Formal I-SPY 2 trial discussant, Pamela N. Munster, MD, Professor in the Department of Medicine, University of California, San Francisco, found the study promising but said confirmatory trials are needed. “What we know so far in preoperative therapy for breast cancer is that pathologic complete response is associated with better outcomes. The association is strongest in triple-negative breast cancer and may be less so in less aggressive hormone-sensitive tumors,” she noted.
Pamela N. Munster, MD
“I-SPY 2 showed that the addition of durvalumab and olaparib to a standard-of-care neoadjuvant regimen was of benefit in all HER2-negative tumors. Other studies have found that a higher expression of PD-L1 [programmed cell death ligand 1] and other immune markers were associated with pathologic complete response,” continued Dr. Munster.
“There is much excitement about integrating a PARP inhibitor in the preoperative setting, possibly replacing chemotherapy,” she added. “The combination of a PARP inhibitor and a checkpoint inhibitor in early-stage breast cancer may enhance immune reactivity in the setting of high tumor mutational burden, but recent trials have dampened that enthusiasm.” Dr. Munster noted that Dr. Pusztai did not present results according to PD-L1 expression or BRCA mutational status.
“The contribution of durvalumab to olaparib is not clear. This combination needs to be studied in a larger trial with a prespecified population,” Dr. Munster noted. “The subset analysis presented by Dr. Pusztai showed more benefit for the triple combination in the ultra-high MammaPrint group than in the lower-risk group. This may allow us to select patients who may benefit from a checkpoint inhibitor plus a PARP inhibitor and not use chemotherapy,” she continued.
Dr. Munster cautioned that side effects need to be considered. The addition of durvalumab to olaparib and the standard-of-care neoadjuvant regimen adds about a 17% excess in grade 3 and higher immune-related adverse events, she commented. “The data appear to be incomplete as the presented table showed fewer toxicities in the durvalumab/olaparib arm, for example, with regard to fatigue and anemia,” Dr. Munster said.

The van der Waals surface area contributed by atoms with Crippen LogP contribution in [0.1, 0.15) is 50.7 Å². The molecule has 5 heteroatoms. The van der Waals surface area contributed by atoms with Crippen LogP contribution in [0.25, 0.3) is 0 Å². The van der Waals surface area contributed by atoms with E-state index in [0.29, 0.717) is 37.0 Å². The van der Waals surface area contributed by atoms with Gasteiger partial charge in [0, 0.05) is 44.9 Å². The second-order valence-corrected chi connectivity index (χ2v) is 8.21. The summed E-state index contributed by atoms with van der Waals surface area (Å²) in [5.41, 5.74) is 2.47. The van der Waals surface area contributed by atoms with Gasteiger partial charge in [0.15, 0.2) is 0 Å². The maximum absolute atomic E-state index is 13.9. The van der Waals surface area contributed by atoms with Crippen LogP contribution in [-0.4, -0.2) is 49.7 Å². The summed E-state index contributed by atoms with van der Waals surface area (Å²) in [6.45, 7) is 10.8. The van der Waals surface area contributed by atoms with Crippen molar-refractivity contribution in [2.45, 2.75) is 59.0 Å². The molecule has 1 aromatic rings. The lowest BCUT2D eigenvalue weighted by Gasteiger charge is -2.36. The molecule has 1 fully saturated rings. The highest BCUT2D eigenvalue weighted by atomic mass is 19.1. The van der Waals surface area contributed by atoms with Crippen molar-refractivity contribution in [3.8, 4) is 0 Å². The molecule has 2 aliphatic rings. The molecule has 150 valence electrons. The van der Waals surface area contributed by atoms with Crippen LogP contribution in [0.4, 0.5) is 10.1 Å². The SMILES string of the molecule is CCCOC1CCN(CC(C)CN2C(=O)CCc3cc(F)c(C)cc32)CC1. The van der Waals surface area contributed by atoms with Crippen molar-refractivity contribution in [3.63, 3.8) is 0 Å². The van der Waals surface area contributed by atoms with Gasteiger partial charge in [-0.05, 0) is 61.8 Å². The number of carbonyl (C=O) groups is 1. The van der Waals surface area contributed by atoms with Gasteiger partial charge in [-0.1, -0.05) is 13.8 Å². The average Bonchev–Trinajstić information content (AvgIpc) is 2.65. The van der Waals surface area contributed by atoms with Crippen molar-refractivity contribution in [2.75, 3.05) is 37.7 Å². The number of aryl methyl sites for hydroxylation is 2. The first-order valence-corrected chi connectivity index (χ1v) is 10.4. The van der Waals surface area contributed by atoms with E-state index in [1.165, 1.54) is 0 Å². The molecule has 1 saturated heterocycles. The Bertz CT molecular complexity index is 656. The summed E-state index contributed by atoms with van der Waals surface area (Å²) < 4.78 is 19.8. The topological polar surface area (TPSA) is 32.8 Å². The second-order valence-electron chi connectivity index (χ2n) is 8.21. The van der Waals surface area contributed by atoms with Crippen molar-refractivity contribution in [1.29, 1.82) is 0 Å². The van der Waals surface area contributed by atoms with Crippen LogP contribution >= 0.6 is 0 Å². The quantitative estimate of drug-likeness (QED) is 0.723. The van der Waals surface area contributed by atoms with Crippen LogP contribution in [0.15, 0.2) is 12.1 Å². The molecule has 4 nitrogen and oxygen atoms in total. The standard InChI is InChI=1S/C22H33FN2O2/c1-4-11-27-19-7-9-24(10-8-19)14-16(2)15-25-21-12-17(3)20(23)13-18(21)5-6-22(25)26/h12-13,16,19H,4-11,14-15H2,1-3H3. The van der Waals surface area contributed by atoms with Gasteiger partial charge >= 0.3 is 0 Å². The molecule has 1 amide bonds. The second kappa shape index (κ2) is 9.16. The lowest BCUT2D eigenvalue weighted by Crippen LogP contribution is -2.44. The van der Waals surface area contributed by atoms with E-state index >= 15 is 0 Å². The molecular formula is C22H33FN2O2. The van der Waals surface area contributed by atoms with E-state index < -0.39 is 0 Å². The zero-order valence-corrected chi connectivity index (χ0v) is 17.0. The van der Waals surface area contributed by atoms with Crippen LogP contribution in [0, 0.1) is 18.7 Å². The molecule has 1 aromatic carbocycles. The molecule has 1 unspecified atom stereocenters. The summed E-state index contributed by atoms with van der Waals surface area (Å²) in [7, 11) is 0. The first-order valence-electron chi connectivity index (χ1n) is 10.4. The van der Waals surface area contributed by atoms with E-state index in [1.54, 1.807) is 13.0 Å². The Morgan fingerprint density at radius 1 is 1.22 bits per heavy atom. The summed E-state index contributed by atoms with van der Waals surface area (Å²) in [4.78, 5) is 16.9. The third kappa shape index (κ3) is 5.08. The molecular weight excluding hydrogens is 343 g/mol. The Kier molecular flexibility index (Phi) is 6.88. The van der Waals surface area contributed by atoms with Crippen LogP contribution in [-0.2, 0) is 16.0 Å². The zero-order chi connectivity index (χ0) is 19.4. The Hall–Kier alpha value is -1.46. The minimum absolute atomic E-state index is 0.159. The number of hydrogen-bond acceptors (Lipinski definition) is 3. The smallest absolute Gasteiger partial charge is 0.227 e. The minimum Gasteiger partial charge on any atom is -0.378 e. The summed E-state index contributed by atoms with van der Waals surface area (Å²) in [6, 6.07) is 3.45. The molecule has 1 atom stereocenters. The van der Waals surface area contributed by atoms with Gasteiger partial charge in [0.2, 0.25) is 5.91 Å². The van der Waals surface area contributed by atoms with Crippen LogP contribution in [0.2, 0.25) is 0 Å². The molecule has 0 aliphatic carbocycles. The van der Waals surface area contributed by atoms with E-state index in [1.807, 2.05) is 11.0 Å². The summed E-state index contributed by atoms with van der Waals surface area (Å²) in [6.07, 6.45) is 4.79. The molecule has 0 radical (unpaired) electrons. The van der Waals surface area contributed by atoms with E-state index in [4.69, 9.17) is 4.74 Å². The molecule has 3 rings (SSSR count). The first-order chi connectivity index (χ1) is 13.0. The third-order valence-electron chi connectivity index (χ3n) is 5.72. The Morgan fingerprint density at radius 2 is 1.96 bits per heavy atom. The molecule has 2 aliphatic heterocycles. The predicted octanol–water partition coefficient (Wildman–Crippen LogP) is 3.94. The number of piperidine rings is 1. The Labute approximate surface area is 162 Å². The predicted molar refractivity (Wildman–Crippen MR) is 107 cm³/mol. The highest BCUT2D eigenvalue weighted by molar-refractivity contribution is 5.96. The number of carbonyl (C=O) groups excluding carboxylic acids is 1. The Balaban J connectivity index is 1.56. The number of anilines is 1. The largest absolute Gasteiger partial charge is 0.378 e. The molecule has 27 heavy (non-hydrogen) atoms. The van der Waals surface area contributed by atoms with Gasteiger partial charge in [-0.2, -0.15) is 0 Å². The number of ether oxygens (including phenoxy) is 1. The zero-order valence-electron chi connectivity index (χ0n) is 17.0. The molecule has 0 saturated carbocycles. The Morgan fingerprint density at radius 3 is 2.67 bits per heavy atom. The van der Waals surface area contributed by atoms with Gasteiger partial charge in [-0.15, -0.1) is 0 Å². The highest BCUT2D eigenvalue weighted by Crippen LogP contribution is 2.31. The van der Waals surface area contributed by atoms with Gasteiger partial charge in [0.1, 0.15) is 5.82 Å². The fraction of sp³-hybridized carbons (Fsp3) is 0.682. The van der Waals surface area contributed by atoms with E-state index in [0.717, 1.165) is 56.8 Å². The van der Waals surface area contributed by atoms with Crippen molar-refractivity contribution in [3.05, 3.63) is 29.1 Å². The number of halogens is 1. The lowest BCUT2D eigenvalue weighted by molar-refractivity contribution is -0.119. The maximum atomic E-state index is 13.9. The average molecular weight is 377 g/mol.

“We also need to consider the financial burden of a regimen that combines a checkpoint inhibitor, a PARP inhibitor, and standard therapy,” she told listeners. “The contribution of PARP inhibitors to checkpoint inhibitors in early-stage breast cancer remains uncertain. We await the results of confirmatory trials stratified for PD-L1 expression and BRCA mutation and homologous repair deficiency status.”
DISCLOSURE: Dr. Munster has served in an advisory role for Alessa Therapeutics; holds stock or other ownership interests in Alessa Therapeutics; has received honoraria from AstraZeneca, Atlas MedX, CStone, Epigene Therapeutics, Jubilant, and McVeigh; has an immediate family member who has received honoraria from Prometheus Laboratories and Merck; has received institutional honoraria from Xynomic Pharma; has served as a consultant or advisor to HUYA Bioscience International; has received institutional research funding from Actuate, Amgen, Andes Biotechnologies, AstraZeneca, Bristol-Myers Squibb, Celgene, Corcept, Genentech/Roche, GlaxoSmithKline, Immune Design, Merck, Merrimack, Nektar, Novartis, OncoMed, Onconova Therapeutics, Oric, Pfizer, Piramal Life Science, Plexxikon, and Sanofi; and holds a patent for “using silastic implants to deliver anticancer agents.”
The I-SPY2 trial found that the combination of the checkpoint inhibitor durvalumab, the PARP inhibitor olaparib, and the taxane paclitaxel followed by doxorubicin/cyclophosphamide as neoadjuvant therapy improved pathologic complete responses vs paclitaxel followed by doxorubicin/cyclophosphamide...